George Washington on the Whiskey Rebellion and the Pardon Power

George Washington

Found in The Writings of George Washington, vol. XIII (1794-1798)

Few writers today consider the disturbances around the imposition of the 1791 excise tax on Whiskey to have been a serious challenge to the authority of the newly constituted government under the US Constitution, but that was not the impression of the first President’s Treasury Secretary, Alexander Hamilton. The resistance to and noncompliance with the excise arose early in the failure of excise officers to collect from far flung distillers in the west located for the most part in the Appalachian backcountry, and here, mostly in Pennsylvania’s western counties where nearly a fourth of the country’s whiskey distilleries were situated.

It is a valuable ingredient in the general estimate of our welfare, that the part of our country, which was lately the scene of disorder and insurrection, now enjoys the blessings of quiet and order. The misled have abandoned their errors, and pay the respect to our constitution and laws, which is due from good citizens to the public authorities of the society. These circumstances have induced me to pardon, generally, the offenders here referred to; and to extend forgiveness to those, who had been adjudged to capital punishment. For, though I shall always think it a sacred duty, to exercise with firmness and energy the constitutional powers with which I am vested, yet it appears to me no less consistent with the public good, than it is with my personal feelings, to mingle in the operations of government every degree of moderation and tenderness, which the national justice, dignity, and safety may permit. (FROM: SPEECH TO BOTH HOUSES OF CONGRESS, DECEMBER 8TH, 1795) - George Washington

Collection of revenue proved easier among the larger distilleries further east, but was far more difficult among the numerous smaller producers in the far flung western region. The main difficulty was that grain could not be as easily stored or transported as whiskey, which became not only the region’s most valuable item of trade, but was also used as a medium of exchange. For these smaller producers, it was not only difficult to raise cash to pay the allotted amounts, but severely inhibited their ability to carry on other transactions as well.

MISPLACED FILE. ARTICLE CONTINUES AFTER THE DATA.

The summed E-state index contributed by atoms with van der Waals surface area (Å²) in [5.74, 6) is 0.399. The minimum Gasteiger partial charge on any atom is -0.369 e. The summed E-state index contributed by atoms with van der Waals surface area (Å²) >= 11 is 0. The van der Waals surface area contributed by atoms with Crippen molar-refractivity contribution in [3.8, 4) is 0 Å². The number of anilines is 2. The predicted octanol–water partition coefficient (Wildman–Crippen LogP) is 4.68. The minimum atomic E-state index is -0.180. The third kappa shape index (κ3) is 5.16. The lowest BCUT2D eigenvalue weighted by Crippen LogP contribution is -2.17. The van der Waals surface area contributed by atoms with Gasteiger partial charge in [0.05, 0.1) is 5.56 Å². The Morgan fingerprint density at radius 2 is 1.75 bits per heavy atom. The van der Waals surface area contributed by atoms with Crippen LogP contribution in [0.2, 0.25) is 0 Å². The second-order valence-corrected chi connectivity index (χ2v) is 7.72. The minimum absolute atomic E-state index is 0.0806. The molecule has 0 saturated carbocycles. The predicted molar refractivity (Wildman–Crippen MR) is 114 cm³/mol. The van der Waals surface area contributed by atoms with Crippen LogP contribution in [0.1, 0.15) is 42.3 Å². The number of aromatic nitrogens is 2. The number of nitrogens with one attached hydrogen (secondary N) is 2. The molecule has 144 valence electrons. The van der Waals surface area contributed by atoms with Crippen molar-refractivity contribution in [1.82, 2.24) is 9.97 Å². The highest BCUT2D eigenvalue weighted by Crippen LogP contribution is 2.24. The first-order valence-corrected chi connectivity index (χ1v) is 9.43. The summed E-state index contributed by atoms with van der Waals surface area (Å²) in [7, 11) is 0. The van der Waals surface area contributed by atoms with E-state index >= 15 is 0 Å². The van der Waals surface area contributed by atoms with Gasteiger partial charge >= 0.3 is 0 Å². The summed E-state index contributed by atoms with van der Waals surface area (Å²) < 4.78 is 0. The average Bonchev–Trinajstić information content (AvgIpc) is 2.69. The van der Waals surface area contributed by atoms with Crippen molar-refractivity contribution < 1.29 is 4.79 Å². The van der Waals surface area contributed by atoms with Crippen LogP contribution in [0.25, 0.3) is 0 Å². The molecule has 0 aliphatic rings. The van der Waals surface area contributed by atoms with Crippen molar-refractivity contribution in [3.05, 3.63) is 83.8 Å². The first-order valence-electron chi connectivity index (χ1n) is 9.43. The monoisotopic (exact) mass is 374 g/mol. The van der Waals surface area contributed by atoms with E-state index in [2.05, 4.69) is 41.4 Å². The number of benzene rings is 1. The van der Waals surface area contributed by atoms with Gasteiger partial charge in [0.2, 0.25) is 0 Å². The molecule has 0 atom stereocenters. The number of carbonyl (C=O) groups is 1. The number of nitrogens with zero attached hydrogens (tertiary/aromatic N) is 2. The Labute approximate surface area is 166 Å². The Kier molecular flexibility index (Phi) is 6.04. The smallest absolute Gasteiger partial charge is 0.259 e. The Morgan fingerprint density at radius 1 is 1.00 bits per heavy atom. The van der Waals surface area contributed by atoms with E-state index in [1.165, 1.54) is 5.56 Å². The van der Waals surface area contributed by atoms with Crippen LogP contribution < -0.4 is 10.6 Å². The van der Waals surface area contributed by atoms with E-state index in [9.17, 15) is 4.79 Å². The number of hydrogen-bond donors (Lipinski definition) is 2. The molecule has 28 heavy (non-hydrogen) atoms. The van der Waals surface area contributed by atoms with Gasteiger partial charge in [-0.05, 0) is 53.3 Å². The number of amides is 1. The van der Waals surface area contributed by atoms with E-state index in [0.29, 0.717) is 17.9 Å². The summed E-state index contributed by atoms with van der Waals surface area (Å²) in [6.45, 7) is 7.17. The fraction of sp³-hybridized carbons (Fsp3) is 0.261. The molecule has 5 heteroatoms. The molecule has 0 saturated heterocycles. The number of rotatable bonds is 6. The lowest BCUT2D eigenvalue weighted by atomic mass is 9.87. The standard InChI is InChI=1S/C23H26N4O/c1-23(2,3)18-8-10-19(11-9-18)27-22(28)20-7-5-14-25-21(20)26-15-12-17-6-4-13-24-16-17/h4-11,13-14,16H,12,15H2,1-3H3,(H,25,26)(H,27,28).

Repeated attempts by Hamilton as Secretary of the Treasury under Washington to increase what had been a very meager stream of revenue from the region, resulted in a show of mass defiance in the summer of 1794. After a skirmish with excise men in which one of the resistors was killed, various militia units numbering some seven thousand men marched on Pittsburgh on August 1. Very little disturbance to the town was actually committed but the excise officers were terrified and reported the incident as a full scale resistance.

Subsequent historical investigations have shown that the so-called resistors had disbursed soon after the march and gone home, but pockets of agitation continued to pop up sporadically in other backcountry locations such as Hagerstown Maryland. Hamilton felt that a show of force was necessary to further cement the authority of the newly constituted government by demonstrating its willingness to exercise coercion. To that end he called on President Washington to call up eastern militia units to the number of some 12,950 men and persuaded the president to ride with him part of the way west. Hamilton then completed the rounds of the resisting counties, gathering up suspected “Whiskey Rebels.”

Of some twenty supposed ring leaders brought back for trial, only two actually went before a court for treason. Both were later described as “simple” by their neighbors and on the margins of poverty. Wasington would soon pardon both, but the primary end of the show of force was deemed to be a success by the Treasury Secretary. William Findley, one of the representatives from the western counties who would later be given the unofficial title of “Father of the House of Representatives” for his long service in Congress, considered the entire incident Hamilton’s doing. In fact, he himself had been interrogated in part, he believed, because Hamilton suspected him of writing the stinging rebuke of the entire excise policy entitled, Review of the Revenue System published earlier in the year.

Findley would subsequently write one of the first historical accounts of the so-called Whiskey Rebellion. George Washington, for his part, never doubted the efficacy of the show of force and made a point of highlighting his position here in his speech before Congress, a position that was no doubt vetted and approved by Hamilton.